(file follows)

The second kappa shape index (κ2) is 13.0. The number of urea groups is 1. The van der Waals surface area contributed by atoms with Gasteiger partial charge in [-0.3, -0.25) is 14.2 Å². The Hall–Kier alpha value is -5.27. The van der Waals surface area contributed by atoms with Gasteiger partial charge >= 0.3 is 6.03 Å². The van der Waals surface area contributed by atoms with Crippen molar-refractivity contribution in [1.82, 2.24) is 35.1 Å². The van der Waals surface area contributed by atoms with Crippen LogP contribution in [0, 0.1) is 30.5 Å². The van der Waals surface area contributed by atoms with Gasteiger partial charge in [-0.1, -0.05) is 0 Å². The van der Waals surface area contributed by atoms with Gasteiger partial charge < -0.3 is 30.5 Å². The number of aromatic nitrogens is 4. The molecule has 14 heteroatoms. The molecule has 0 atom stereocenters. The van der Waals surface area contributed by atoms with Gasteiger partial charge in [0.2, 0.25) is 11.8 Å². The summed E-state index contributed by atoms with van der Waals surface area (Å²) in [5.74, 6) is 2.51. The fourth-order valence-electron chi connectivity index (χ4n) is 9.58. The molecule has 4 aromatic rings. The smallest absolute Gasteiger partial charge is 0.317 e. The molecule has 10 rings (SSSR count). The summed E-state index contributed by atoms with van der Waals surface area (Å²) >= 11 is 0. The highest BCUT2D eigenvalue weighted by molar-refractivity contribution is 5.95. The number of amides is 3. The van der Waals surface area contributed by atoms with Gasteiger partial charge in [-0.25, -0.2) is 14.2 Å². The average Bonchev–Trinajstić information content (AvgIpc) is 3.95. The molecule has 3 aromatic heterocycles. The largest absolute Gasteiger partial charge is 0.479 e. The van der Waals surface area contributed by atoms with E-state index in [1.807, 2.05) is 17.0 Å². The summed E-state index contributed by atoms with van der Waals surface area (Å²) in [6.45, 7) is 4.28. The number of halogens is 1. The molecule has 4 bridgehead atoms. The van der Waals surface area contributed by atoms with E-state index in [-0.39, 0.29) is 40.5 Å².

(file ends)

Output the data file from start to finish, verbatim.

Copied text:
The second kappa shape index (κ2) is 13.0. The number of urea groups is 1. The van der Waals surface area contributed by atoms with Gasteiger partial charge in [-0.3, -0.25) is 14.2 Å². The Hall–Kier alpha value is -5.27. The van der Waals surface area contributed by atoms with Gasteiger partial charge >= 0.3 is 6.03 Å². The van der Waals surface area contributed by atoms with Crippen molar-refractivity contribution in [1.82, 2.24) is 35.1 Å². The van der Waals surface area contributed by atoms with Crippen LogP contribution in [0, 0.1) is 30.5 Å². The van der Waals surface area contributed by atoms with Gasteiger partial charge in [-0.1, -0.05) is 0 Å². The van der Waals surface area contributed by atoms with Gasteiger partial charge < -0.3 is 30.5 Å². The number of aromatic nitrogens is 4. The molecule has 14 heteroatoms. The molecule has 0 atom stereocenters. The van der Waals surface area contributed by atoms with Gasteiger partial charge in [0.2, 0.25) is 11.8 Å². The summed E-state index contributed by atoms with van der Waals surface area (Å²) in [5.74, 6) is 2.51. The fourth-order valence-electron chi connectivity index (χ4n) is 9.58. The molecule has 4 aromatic rings. The smallest absolute Gasteiger partial charge is 0.317 e. The molecule has 10 rings (SSSR count). The summed E-state index contributed by atoms with van der Waals surface area (Å²) >= 11 is 0. The highest BCUT2D eigenvalue weighted by molar-refractivity contribution is 5.95. The number of amides is 3. The van der Waals surface area contributed by atoms with Gasteiger partial charge in [-0.25, -0.2) is 14.2 Å². The average Bonchev–Trinajstić information content (AvgIpc) is 3.95. The molecule has 3 aromatic heterocycles. The largest absolute Gasteiger partial charge is 0.479 e. The van der Waals surface area contributed by atoms with E-state index in [1.807, 2.05) is 17.0 Å². The summed E-state index contributed by atoms with van der Waals surface area (Å²) in [6.45, 7) is 4.28. The number of halogens is 1. The molecule has 4 bridgehead atoms. The van der Waals surface area contributed by atoms with E-state index in [-0.39, 0.29) is 40.5 Å².